Perhaps not surprisingly, the commercial prospects of Coleman, Coltrane and other advocates of The New Thing seemed even more dire than those which faced bebop musicians in 1945: such is often the price for forging a new musical trail. But while many listeners were sympathetic to the view that free jazz was killing swing-an essential component of much jazz-an occasional voice suggested that the violent imperative of the avant-garde was a prerequisite to the rebirth of jazz. In the early sixties, one alternative to free jazz was the more accessible sound of hard bop, epitomized by the recordings of Art Blakey, Horace Silver, and many others on the Blue Note label. But as Baraka wrote in Blues People (1963), "hard bop, sagging under its own weight, had just about destroyed itself" (223). Instead of expressing a passive nostalgia, Baraka looked to the avant-garde to lead a coup d'état: "In a sense, men like Coltrane and Rollins [both of whom had converted from the church of hard bop]... are serving as this generation's private assassins-demonstrating, perhaps, the final beauties to be extracted from purely chordal jazz" (228). The violence of free jazz, for Baraka, was necessary to prevent jazz from drifting away from the necessary "hegemony of the blues" and toward other forms of Western popular forms. In addition, free jazz could restore improvisation "to its traditional role of invaluable significance, again removing jazz from the hands of the less than gifted arranger and the fashionable diluter" (225). Bassist Charlie Haden, who first gained attention as a member of Ornette Coleman's group, is another for whom free jazz represented a new life. Rather than play the chord changes as Coleman had originally composed them, Coleman offered Haden the freedom to improvise his own changes, which inspired Haden's commitment to The New Thing. In an interview included in Burns's Jazz, Haden recalls his thinking at the time: "Somebody's finally giving me permission to do what I've been hearing all this time. And we started to play, and a whole new world opened up for me-it was like being born again" (Haden qtd. in Jazz-emphasis mine).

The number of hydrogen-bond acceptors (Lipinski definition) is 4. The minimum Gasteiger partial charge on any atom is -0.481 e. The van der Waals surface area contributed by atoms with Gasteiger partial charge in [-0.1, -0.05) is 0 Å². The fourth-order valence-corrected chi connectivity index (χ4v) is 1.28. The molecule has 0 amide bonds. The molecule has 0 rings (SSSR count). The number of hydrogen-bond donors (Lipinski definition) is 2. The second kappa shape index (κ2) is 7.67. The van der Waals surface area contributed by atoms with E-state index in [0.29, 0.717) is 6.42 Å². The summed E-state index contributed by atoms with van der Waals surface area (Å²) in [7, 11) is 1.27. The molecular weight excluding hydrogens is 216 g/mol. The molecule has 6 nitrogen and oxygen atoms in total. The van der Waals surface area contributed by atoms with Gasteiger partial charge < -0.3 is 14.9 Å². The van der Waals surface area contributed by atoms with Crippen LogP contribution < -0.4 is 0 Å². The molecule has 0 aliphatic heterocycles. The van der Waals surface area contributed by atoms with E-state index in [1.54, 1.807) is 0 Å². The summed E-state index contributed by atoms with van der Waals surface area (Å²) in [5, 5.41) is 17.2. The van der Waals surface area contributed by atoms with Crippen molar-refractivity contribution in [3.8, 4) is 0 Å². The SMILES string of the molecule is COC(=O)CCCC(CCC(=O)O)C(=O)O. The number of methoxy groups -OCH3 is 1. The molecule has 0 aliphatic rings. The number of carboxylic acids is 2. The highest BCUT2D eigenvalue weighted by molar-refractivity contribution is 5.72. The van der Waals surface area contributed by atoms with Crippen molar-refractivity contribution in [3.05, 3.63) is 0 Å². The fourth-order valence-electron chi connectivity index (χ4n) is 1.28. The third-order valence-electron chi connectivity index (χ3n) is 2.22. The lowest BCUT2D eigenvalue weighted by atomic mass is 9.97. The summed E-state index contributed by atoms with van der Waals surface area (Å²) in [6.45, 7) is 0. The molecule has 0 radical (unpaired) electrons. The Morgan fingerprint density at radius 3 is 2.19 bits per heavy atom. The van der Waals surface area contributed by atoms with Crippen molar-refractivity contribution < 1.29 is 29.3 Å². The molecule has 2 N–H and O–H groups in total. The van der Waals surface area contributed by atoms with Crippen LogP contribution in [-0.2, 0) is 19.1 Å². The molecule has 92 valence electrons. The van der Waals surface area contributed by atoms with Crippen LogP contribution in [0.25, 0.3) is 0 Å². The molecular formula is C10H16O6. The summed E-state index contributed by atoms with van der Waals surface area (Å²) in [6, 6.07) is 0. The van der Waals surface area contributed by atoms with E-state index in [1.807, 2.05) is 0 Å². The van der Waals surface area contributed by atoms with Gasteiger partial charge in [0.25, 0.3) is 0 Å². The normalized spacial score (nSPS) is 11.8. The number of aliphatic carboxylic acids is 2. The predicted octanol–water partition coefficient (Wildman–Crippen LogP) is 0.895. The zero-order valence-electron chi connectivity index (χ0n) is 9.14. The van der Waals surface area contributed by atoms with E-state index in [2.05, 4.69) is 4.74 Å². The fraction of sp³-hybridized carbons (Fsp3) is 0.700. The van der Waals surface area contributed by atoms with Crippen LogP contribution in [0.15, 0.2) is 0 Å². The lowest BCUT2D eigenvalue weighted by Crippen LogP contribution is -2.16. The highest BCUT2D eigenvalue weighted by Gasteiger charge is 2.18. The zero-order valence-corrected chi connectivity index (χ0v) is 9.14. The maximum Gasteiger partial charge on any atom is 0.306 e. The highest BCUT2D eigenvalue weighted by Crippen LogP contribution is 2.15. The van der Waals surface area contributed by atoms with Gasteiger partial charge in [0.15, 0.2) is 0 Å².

Most in the sixties were not as sanguine as Baraka and Haden, however. In the view of Duke Ellington biographer James Lincoln Collier jazz, as a whole, "was exhausted, worn out by overuse" (452) and increasingly found its audience diminishing. As late as 1960, Marxist historian Eric Hobsbawm "found the nights too short to listen to everything that could be heard in New York from The Half Note and The Five Spot in the Village to Small's Paradise and the Apollo in Harlem and further west in Chicago and San Francisco." But only two years later, the jazz scene looked radically different: "'Bird Lives' could still be seen painted on lonely walls, but the celebrated New York jazz venue named after him, Birdland, had ceased to exist [and] jazz had been virtually knocked out of the ring" (xxvi). For Hobsbawm, it wasn't that Coleman or Coltrane had destroyed jazz from within (although many, including Philip Larkin, believed their work to be an extension of bebop's life-denying principles) but rather that the knockout had been delivered by none other than Elvis and The Beatles. In a 1986 review of a Count Basie biography, Hobsbawm recalls that "Sometime in the 1950s American popular music committed parricide. Rock murdered jazz" (Jazz Scene 291). As anyone familiar with jazz historiography knows, the notion that jazz was either dormant or dead in the 1970s is one of the most persistent jazz myths. In one of the countless sources which makes this claim, David Rosenthal's Hard Bop: Jazz and Black Music 1955-1965 (1992), the author simply refers to the late sixties eclipse of jazz as a period of "devastation." As Rosenthal writes, "It was almost as if jazz had had a stroke in late 1967" (169). While many had believed that the avant-garde had already destroyed jazz in the early sixties, even the proponents of The New Thing lamented the utter demise of the music at the turn of the next decade. As drummer Milford Graves claims, in the sixties "everyone was up and the music was hot and burning. But the 1970s is like everyone went to sleep" (Graves qtd. in Peretti 158). Or, as guitarist Gabor Szabo proclaimed more succinctly in a 1967 cover story in Downbeat, "Jazz as we've known it is dead" (DeMichael).